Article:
Long road out

Sent in by Anonymous

We all walk the long road...Image by a hundred visions and revisions via Flickr

I was born into a Christian home, my parents both having been raised in the faith, as Baptists. At the time of my birth, in the 1960's, they attended a large non-denominational evangelical church in the Northeast where I was baptized by the pastor, one of the founders of the Neo-Evangelical movement in the 1940's. Neo-Evangelicalism, while supporting fundamentalist doctrines, distanced itself from fundamentalism's anti-intellectual, anti-cultural bent. It was in this church that I was raised, up until around the time I graduated from high school.

Growing up, we always attended church on Sunday. I remember hours of boredom during Sunday morning services, not having the attention span to listen to a 45 minute to one hour-long sermon. The music was also less than inspiring with it's “old-time religion” hymns. (They have since moved on the “contemporary Christian” music.) I hated going. Despite this, during my time in both Sunday School and Youth Group, I developed both a solid understanding of the Bible and a personal faith in Jesus as my Savior.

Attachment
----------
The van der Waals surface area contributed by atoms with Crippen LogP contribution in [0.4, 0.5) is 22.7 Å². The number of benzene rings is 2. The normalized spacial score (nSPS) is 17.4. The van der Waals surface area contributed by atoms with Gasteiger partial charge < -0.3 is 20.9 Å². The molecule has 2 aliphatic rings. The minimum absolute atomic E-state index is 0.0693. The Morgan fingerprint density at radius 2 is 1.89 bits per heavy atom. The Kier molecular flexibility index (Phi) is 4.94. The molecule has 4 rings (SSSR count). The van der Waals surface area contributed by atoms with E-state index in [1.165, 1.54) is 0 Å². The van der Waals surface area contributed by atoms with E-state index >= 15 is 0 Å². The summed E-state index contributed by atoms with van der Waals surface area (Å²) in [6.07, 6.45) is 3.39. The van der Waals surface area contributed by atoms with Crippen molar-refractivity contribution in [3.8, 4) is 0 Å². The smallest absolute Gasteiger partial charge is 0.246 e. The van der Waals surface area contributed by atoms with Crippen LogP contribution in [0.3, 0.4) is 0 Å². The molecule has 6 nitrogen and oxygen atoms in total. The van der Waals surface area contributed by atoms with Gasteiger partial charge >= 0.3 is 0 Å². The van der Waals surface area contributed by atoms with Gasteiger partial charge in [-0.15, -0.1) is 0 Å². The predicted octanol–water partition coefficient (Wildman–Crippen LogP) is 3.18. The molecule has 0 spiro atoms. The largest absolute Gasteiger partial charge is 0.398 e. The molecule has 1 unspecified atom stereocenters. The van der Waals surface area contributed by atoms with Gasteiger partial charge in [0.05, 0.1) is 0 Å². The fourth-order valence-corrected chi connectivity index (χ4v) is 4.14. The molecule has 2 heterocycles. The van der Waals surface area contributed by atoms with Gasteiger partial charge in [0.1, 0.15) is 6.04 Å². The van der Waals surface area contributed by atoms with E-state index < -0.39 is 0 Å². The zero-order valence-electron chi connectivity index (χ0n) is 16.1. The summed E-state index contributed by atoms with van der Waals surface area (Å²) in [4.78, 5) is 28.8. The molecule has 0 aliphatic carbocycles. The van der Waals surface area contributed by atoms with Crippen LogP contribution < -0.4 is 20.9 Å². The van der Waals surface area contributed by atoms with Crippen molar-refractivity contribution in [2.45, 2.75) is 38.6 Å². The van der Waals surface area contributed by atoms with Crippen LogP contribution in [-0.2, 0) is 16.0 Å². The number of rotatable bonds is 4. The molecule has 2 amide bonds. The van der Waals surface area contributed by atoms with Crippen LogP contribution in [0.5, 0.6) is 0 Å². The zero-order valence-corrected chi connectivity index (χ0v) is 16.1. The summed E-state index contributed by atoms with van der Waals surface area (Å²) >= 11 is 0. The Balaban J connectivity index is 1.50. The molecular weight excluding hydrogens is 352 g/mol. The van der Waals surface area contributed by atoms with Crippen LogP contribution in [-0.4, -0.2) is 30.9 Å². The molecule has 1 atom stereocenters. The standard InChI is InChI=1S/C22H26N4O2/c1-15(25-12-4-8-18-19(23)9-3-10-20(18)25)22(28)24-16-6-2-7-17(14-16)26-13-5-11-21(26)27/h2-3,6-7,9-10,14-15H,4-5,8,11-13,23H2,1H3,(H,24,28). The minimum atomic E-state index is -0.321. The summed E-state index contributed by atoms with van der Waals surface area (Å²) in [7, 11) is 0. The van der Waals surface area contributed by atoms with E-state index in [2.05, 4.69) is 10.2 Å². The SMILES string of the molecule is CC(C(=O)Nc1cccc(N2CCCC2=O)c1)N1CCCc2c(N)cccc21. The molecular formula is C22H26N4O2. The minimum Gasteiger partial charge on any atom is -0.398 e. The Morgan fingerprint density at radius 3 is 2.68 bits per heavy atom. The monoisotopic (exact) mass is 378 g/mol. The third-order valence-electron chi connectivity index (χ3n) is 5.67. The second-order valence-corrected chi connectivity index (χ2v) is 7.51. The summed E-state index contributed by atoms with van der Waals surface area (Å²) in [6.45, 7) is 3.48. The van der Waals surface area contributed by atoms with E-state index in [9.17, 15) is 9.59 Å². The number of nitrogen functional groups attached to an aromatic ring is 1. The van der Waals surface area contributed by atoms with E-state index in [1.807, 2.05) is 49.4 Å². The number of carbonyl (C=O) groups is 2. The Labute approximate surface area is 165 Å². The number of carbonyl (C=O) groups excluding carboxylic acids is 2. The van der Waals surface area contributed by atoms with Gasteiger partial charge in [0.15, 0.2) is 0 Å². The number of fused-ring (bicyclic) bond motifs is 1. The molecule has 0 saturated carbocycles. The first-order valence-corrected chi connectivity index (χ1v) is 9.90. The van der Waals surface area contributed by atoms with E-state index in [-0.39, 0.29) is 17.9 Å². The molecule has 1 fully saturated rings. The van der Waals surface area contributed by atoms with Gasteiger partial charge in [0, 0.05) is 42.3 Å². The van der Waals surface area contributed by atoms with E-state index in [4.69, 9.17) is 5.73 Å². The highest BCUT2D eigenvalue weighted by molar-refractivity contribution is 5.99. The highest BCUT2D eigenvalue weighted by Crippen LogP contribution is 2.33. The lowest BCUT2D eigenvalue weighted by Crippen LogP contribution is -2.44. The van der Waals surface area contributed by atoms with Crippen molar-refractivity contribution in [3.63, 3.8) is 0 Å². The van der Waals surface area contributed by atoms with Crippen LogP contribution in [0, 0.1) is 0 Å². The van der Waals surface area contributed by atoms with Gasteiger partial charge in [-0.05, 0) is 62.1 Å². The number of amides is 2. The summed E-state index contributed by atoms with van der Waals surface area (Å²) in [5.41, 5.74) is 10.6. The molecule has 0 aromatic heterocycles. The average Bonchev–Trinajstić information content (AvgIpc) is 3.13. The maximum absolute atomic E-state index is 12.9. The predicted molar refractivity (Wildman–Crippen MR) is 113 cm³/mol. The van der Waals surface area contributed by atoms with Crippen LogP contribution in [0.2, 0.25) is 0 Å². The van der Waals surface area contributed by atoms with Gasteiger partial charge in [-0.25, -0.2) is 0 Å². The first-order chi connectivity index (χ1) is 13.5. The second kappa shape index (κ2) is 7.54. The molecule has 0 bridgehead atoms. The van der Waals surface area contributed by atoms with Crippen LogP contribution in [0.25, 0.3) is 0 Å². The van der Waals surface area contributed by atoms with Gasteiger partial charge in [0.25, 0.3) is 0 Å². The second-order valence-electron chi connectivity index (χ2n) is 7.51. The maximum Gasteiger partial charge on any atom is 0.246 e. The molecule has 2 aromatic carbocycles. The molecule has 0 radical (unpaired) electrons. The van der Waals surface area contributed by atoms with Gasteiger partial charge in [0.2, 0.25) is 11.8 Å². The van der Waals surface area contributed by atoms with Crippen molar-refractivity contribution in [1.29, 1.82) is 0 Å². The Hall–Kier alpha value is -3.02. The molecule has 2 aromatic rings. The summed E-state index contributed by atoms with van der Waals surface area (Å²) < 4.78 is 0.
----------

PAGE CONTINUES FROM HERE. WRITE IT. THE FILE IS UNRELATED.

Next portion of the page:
My childhood was full of anxiety. It was not that my parents laid the guilt of their faith on thick, although there were times, but I think the constant reinforcement of Christian doctrine week-on-week, year-after-year, in Sunday School took a toll. I remember many times feeling I had been a failure. For several reasons, I was never a good student, but I attributed this laziness; the sin of sloth. The typical sexual awakening of youth I experienced filled me with shame; the sin of lust. I remember having several “come to Jesus” moments, breaking down, asking for forgiveness, feeling cleansed and renewed, only to find myself some days or weeks later wallowing in the same guilt and self-pity.